The religious division in the age of confessionalization at the end of the 16th and beginning of the 17th century led to a deep crisis in the Kurfürstenkolleg. Increasingly, the different denominational interests played a more important role than the common concern for the empire. In particular, the Rhenish clergy electors acted as a bloc to protect Catholic interests. This partly changed again during the Thirty Years War . The electors and the electoral days partially took over the functions of the paralyzed Reichstag and turned against the temporarily strengthening imperial power. However, when the electors voluntarily announced an imperial tax in 1636, this led to resistance from the other large imperial estates. The dispute between electors and imperial princes was also carried out for almost half a century in terms of propaganda. By the 1680s at the latest, the electors with the claim to a political pioneering role had in fact failed, but they did not lose their ceremonial privileges. It was characteristic that after 1640 elector days only took place on the occasion of the royal elections.

Change of the Electors College

The first expansion of the Electoral College took place during the Thirty Years' War. Duke Maximilian I of Bavaria demanded the electoral dignity of his Wittelsbach cousin for the help he had given Emperor Ferdinand II in the expulsion of the so-called Winter King, the Palatinate Elector Friedrich V , from Bohemia . With the Upper Palatinate , the Duke was given the fourth cure - initially only to him personally in 1623, and also for his descendants in 1628. The dispute over the Palatinate cure played an important role in the negotiations for the Peace of Westphalia . It was finally settled in 1648 through the establishment of an eighth electoral dignity for the count palatine. The Habsburgs, on the other hand, were just as unable to push through a ninth cure for Austria as the votum decisivum , the decisive vote for Bohemia in the event of a tie in the electoral college .

In contrast, Duke Ernst August von Braunschweig-Lüneburg had success in striving for a ninth cure in 1692 . He had demanded the title increase from Emperor Leopold I as compensation for his weapons aid in the Palatinate War of Succession against France . It also played a role that, after the Electoral Palatinate passed to a Catholic line of the House of Wittelsbach, the Protestant element in the Electoral College was to be strengthened. When the emperor arbitrarily granted the duke the electoral dignity for his partial principality of Calenberg , the remaining, mostly Catholic, electors protested. As a result, Leopold I succeeded in enforcing the readmission (re-admission) of his own Bohemian course vote as a denominational compensation. The Habsburgs, as kings of Bohemia, could henceforth again take part in all electoral deliberations, which they had been denied from the late 15th century onwards, except for royal elections. In 1708 the Reichstag approved both, the reactivation of the Bohemian and the approval of the new electoral dignity of the Dukes of Braunschweig and Lüneburg.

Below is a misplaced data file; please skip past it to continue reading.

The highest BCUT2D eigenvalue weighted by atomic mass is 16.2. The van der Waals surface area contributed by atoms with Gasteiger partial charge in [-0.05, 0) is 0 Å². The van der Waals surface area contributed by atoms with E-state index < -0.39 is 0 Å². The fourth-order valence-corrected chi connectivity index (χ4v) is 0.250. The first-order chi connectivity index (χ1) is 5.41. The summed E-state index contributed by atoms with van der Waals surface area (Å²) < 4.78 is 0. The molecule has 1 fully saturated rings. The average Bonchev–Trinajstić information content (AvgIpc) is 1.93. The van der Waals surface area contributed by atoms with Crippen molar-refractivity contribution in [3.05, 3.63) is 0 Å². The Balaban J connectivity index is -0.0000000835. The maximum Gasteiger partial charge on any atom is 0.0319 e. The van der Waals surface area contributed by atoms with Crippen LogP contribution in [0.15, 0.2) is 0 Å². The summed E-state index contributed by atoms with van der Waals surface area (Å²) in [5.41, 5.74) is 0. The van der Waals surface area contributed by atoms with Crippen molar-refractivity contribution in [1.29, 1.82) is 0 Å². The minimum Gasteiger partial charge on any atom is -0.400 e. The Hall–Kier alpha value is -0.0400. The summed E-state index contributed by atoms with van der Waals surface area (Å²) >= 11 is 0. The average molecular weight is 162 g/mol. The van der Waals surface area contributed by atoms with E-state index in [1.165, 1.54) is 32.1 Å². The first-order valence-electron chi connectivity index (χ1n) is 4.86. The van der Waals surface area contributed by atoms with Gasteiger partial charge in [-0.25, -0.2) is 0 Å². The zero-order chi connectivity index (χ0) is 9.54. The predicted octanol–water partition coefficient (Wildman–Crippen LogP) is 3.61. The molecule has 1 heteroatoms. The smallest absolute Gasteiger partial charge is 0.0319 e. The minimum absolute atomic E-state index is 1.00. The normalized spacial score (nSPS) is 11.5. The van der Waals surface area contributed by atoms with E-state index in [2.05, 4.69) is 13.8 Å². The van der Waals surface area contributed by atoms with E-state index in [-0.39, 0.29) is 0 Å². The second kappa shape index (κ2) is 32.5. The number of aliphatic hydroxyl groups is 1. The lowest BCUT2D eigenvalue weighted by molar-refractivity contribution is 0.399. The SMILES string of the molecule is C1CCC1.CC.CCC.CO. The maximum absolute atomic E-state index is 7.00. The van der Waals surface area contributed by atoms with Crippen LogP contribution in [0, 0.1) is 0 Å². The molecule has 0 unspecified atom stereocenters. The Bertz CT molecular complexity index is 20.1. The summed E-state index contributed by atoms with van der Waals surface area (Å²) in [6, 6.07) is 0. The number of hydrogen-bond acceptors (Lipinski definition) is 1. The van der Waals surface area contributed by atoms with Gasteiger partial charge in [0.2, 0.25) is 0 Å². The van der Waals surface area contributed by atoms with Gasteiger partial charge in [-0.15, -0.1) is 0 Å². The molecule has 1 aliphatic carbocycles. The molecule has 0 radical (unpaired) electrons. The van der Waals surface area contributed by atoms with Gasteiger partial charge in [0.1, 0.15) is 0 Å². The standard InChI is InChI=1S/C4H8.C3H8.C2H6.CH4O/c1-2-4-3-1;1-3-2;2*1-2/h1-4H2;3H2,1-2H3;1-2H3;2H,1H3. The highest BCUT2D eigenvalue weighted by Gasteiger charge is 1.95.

Since the Electors of Hanover , as they were unofficially called, came to the British throne with George I in 1714 and from then on both offices were held in personal union, the kings of England from then on had a say in the German election.

When the male line of the Bavarian Wittelsbach family died out in 1777, their fourth electoral dignity fell to their heirs, who were also Wittelsbach family, in accordance with the provisions of the Peace of Westphalia in 1648 and the Wittelsbach house agreements of 1329 ( Treaty of Pavia ), 1724 ( Wittelsbach house union ), 1776, 1771 and 1774 (now Catholic) Count Palatine near Rhine. Their own Palatinate electoral dignity, the eighth cure, expired. This was accomplished with the Peace of Teschen in 1779.

End of the office of elector

During the Napoleonic Wars , France annexed the entire left bank of the Rhine and thus large areas of the four Rhenish electors. In the Reichsdeputationshauptschluss of 1803, the spiritual cures of Trier and Cologne were canceled and the Mainz electoral dignity was transferred to the Principality of Regensburg-Aschaffenburg . For into a secular Duchy of Salzburg converted archbishopric of Salzburg , for Wuerttemberg , the Margraviate of Baden and Hesse-Kassel four new treatments have been set up so that their number now increased to ten. In the Kurkollegium, in which there had always been a Catholic predominance, parity now prevailed for the first time: the five Protestant electors of Brandenburg, Hanover, Württemberg, Baden and Hesse-Kassel were matched by just as many Catholics: those of Saxony, who had been back since 1697 were Catholic, Palatinate-Bavaria, Bohemia and Salzburg as well as the Kurerzkanzler with Regensburg-Aschaffenburg. Just two years after this new regulation, in the Peace of Pressburg , the Duchy of Salzburg, which was ruled by Elector Ferdinand as a Habsburg secondary school , fell to the Austrian Empire . In order to compensate Ferdinand, the Grand Duchy of Würzburg was created for him on December 26th, 1805 , to which the Salzburg electoral dignity also passed. However, none of these new regulations had any impact on imperial politics, as none of the new electors could participate in an imperial election. In 1806, in response to the formation of the Rhine Confederation , Emperor Franz II laid down the crown of the Holy Roman Empire of the German Nation , which ceased to exist. This also meant that the electoral office lost its function.

Electorate of Hesse-Kassel